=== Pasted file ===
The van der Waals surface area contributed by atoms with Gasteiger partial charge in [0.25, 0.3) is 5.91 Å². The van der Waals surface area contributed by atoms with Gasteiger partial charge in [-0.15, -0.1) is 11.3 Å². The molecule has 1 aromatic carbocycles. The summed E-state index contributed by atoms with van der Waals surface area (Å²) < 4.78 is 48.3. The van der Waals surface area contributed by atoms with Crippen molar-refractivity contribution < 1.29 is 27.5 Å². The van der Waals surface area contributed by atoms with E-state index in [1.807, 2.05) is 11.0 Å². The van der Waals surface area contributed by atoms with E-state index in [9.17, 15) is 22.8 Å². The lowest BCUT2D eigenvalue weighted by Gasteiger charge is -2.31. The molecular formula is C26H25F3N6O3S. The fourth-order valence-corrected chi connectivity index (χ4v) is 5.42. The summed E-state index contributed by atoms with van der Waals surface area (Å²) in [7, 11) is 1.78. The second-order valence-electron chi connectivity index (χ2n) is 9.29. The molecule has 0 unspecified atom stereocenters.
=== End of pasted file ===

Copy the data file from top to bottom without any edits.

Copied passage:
The van der Waals surface area contributed by atoms with Gasteiger partial charge in [0.25, 0.3) is 5.91 Å². The van der Waals surface area contributed by atoms with Gasteiger partial charge in [-0.15, -0.1) is 11.3 Å². The molecule has 1 aromatic carbocycles. The summed E-state index contributed by atoms with van der Waals surface area (Å²) < 4.78 is 48.3. The van der Waals surface area contributed by atoms with Crippen molar-refractivity contribution < 1.29 is 27.5 Å². The van der Waals surface area contributed by atoms with E-state index in [1.807, 2.05) is 11.0 Å². The van der Waals surface area contributed by atoms with E-state index in [9.17, 15) is 22.8 Å². The lowest BCUT2D eigenvalue weighted by Gasteiger charge is -2.31. The molecular formula is C26H25F3N6O3S. The fourth-order valence-corrected chi connectivity index (χ4v) is 5.42. The summed E-state index contributed by atoms with van der Waals surface area (Å²) in [7, 11) is 1.78. The second-order valence-electron chi connectivity index (χ2n) is 9.29. The molecule has 0 unspecified atom stereocenters.